One factor driving the need for tougher, longer-lasting transmissions is that fleets are extending their ownership cycle for medium-duty trucks. According to Gross, this is a direct result of tighter emission regulations, which have made trucks more expensive.
“The engines are the real cost point in medium-duty,” he explains. “So fleets are trying to hold onto their trucks longer. That puts more wear and tear on all of the truck's components, transmissions included.”
“Since the introduction of the new low-emission technology engines, owners have been more likely to experience an engine problem,” notes Brian Etchells, senior research manager in the commercial vehicle group at J.D. Power and Associates.
“While we can't pinpoint whether the overall increase in engine problems is directly related to the new low-emission technologies, the fact that the number of problems has increased at the same time the technology was introduced would indicate a correlation. Exhaust gas recirculation valves, which are a component of the new technology, are among the top 10 most commonly mentioned engine problems,” he says.
J.D. Power, which has surveyed medium-duty truck customer satisfaction annually over the past 14 years, says four major factors rule the day in the medium-duty truck buyer's mind: vehicle performance, quality, cost of ownership and warranty coverage.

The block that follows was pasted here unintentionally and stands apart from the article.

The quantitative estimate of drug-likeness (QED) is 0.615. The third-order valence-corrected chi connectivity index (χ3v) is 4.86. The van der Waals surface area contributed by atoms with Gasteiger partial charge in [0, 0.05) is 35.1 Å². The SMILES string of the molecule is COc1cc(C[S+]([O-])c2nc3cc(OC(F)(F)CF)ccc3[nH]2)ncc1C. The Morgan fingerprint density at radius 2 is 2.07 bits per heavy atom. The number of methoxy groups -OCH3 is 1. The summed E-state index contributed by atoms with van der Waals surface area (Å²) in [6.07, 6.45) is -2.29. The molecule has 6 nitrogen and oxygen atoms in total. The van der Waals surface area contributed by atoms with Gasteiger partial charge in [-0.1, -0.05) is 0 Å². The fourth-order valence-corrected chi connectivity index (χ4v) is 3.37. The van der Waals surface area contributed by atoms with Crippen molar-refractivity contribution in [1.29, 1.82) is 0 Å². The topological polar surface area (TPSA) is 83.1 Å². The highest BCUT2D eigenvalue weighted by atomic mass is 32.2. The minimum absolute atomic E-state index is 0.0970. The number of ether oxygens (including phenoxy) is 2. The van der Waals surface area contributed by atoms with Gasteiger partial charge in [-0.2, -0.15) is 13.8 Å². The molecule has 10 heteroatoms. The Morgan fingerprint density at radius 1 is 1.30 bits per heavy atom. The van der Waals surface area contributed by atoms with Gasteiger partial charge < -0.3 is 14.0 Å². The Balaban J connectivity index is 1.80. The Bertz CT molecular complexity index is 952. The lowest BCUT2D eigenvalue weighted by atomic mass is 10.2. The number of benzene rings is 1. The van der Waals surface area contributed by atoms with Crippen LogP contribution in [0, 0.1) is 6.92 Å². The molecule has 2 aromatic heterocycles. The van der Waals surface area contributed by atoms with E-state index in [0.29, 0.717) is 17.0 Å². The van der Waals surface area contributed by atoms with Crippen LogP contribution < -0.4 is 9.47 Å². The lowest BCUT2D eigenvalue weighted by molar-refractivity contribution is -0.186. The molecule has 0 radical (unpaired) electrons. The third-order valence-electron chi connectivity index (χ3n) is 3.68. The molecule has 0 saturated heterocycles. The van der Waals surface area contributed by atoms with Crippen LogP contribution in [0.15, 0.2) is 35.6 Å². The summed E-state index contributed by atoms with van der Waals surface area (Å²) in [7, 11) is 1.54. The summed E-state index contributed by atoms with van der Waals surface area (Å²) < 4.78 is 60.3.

In addition, users are dissatisfied with the price of service, especially labor and parts, says Etchells, which puts even more pressure on component suppliers to minimize downtime for required maintenance. “Manufacturers have to be concerned because truck downtime translates directly into increased costs and lost revenue for truck owners,” he says.”
With uptime, cost and quality as a backdrop, transmission makers are focusing on ways to make their products most cost-effective for the medium-duty user. That's one reason Freightliner LLC began offering the Mercedes-Benz Automated Gear Shift (AGS) transmission for its Business Class M2 trucks four years ago.
Built off a rugged 6-speed manual Class 8 transmission platform, the AGS model uses a hydraulic shift actuator and long-lasting components like heat-treated steel alloy gears and sealed bearings packed into a lightweight aluminum alloy housing with an integrated bell housing to improve fuel economy and reduce required maintenance, says Mark Lampert, senior vp-sales for Freightliner.
“This transmission allows drivers to focus their attention on what's most important — the driving task and the road ahead,” he notes. “In addition, the transmission helps optimize vehicle efficiency for owners by limiting wear and tear and helping to increase fuel efficiency.”
Eaton's Gross says the same thinking permeates the medium-duty version of its Fuller UltraShift HV (Highway Value) heavy-duty transmission. “What makes it more robust and long lasting is that we took a Class 8 transmission and drove it down into the Class 6 and 7 arena,” he explains. “It uses the same technology, but it's tailored specifically to produce benefits for the medium-duty user.”
Saving money is also behind the growing use of synthetic transmission fluids, says Allison's Gilbert. “We recommend TES295 approved fully synthetic fluids because the increased time between service intervals helps drive down overall life cycle costs,” he says. “Depending on the Allison transmission model and vehicle application using [them], our fluid change intervals can be increased to as much as 300,000 miles.”